Over the summer, we highlighted one of NYS Health Foundation’s crowdsource-inspired funding efforts that involved putting its money towards broad implications of health and funding a wide range of local causes. With a geographic focus on eight regions in New York, this initiative was a way to explore nontraditional health needs, like hiking trails, community fitness classes, bike safety classes, and school gardens.
Last month, NYS Health issued a request for proposals for its Special Projects Fund that offers further insights into this funder. And while the most recent deadline has passed, it's worth taking another look at what NYS Health is up to.
The point of the foundation's Special Projects Fund is to step outside its main priority areas and consider other kinds of approaches and solutions. NYS Health typically focuses on two areas. Building Health Communities is all about eating healthy foods, being physically active, and making healthy lifestyle choices. And Empowering Health Care Consumers deals with navigating the complex healthcare system and making it transparent and responsive. There’s also a big push for veterans’ health in NYS Health’s normal grantmaking activities.
But this Special Projects Fund looks beyond all that. Any projects that address these issues noted above will not be considered for the Special Projects Fund.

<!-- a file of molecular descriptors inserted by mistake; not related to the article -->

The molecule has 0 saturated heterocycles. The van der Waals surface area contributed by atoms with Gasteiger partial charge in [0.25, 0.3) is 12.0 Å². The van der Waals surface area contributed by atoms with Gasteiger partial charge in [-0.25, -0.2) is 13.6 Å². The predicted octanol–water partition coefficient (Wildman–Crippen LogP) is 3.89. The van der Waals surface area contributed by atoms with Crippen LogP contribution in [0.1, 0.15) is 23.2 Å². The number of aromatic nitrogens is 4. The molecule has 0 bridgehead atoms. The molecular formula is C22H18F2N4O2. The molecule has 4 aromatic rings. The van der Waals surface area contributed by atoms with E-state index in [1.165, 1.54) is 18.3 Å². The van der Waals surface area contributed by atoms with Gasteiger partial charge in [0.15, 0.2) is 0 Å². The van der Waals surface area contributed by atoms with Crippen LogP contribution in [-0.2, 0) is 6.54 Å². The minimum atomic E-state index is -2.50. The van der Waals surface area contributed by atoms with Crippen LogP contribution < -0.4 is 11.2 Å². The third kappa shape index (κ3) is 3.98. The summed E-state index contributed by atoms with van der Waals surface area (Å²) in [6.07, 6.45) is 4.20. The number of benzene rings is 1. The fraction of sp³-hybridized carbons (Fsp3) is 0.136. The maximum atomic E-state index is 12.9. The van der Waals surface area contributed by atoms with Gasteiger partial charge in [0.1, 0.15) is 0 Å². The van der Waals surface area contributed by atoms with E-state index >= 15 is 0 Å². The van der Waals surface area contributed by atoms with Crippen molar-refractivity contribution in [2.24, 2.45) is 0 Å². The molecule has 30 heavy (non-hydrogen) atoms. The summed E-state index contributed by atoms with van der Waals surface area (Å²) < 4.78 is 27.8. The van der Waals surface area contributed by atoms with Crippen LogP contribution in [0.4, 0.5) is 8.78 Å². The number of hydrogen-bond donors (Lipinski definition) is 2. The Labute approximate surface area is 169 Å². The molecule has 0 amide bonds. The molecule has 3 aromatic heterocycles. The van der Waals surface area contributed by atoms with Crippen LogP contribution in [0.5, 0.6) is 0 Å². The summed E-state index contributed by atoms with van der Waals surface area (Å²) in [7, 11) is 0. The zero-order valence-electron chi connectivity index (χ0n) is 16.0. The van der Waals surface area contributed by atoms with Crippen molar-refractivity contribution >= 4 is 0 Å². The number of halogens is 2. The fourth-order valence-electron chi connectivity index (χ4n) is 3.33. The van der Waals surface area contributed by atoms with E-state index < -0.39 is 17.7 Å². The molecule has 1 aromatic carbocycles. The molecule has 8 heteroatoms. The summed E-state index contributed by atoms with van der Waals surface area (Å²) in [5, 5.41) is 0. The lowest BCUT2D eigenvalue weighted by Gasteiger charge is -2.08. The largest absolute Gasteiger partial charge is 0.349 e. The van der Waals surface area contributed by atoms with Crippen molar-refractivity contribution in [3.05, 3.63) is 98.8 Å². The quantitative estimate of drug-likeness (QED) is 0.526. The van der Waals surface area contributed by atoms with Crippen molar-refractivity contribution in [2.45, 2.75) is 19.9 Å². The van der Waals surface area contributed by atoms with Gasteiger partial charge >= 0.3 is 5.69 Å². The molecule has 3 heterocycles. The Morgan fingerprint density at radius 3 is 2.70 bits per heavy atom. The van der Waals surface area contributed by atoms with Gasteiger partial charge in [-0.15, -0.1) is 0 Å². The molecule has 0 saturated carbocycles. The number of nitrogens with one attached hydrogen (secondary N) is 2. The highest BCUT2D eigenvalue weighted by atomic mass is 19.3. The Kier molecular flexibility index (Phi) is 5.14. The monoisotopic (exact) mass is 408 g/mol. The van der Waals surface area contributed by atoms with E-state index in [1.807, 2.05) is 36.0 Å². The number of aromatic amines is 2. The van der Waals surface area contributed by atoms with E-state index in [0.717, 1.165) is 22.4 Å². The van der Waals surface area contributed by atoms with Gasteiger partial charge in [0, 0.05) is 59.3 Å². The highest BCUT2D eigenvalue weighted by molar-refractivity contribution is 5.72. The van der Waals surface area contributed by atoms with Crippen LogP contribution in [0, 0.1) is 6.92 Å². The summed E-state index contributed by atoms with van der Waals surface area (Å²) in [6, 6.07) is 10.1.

If you’re curious about what types of new projects the fund accepts, learn more about the 2016 recipients. There were five recipients that secured Special Fund Grants this year: Essex County Public Health, Lawyers Alliance for New York, Greater Hudson Valley Family Health Center, Hudson River HealthCare, and New York Academy of Medicine.
The foundation has given preference to special projects that do the following:
- Improve access to health care in service areas with acute shortages
- Improve quality in measurable ways
- Support and strengthen safety-net providers to reach more people
- Address statewide health system issues that could improve the efficiency or effectiveness of the system
To get involved, the first step is to complete an online inquiry form to determine whether your idea is a fit for NYS Health. The most recent deadline for these forms, September 27, just passed, and the next one is on March 15. If invited to submit a full proposal, those will be due November 18 and May 17, respectively.
Note that Special Project Fund grants are one-time opportunities and they won’t be renewable. And all outside-the-box ideas must impact New Yorkers at the local, regional, or statewide level. Because of the high volume of requests that this fund receives, it tends to only fund about five percent of them each year.